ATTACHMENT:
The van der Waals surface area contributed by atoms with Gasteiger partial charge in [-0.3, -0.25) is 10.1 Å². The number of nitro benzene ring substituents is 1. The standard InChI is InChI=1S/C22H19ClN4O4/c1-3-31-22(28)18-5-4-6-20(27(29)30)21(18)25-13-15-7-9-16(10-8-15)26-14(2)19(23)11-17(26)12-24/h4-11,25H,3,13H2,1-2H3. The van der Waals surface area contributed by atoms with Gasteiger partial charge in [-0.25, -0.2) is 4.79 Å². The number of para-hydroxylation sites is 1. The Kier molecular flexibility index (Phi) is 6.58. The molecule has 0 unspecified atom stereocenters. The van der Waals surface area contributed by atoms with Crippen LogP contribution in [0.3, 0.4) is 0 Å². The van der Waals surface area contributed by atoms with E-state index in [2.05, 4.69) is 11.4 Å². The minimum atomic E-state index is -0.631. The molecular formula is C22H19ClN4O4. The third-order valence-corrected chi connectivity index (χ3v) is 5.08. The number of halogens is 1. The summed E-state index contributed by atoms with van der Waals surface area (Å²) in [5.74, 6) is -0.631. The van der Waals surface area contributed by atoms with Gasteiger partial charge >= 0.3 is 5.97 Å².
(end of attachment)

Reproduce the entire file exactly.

The van der Waals surface area contributed by atoms with Gasteiger partial charge in [-0.3, -0.25) is 10.1 Å². The number of nitro benzene ring substituents is 1. The standard InChI is InChI=1S/C22H19ClN4O4/c1-3-31-22(28)18-5-4-6-20(27(29)30)21(18)25-13-15-7-9-16(10-8-15)26-14(2)19(23)11-17(26)12-24/h4-11,25H,3,13H2,1-2H3. The van der Waals surface area contributed by atoms with Gasteiger partial charge in [-0.25, -0.2) is 4.79 Å². The number of para-hydroxylation sites is 1. The Kier molecular flexibility index (Phi) is 6.58. The molecule has 0 unspecified atom stereocenters. The van der Waals surface area contributed by atoms with Crippen LogP contribution in [0.3, 0.4) is 0 Å². The van der Waals surface area contributed by atoms with E-state index in [2.05, 4.69) is 11.4 Å². The minimum atomic E-state index is -0.631. The molecular formula is C22H19ClN4O4. The third-order valence-corrected chi connectivity index (χ3v) is 5.08. The number of halogens is 1. The summed E-state index contributed by atoms with van der Waals surface area (Å²) in [5.74, 6) is -0.631. The van der Waals surface area contributed by atoms with Gasteiger partial charge >= 0.3 is 5.97 Å².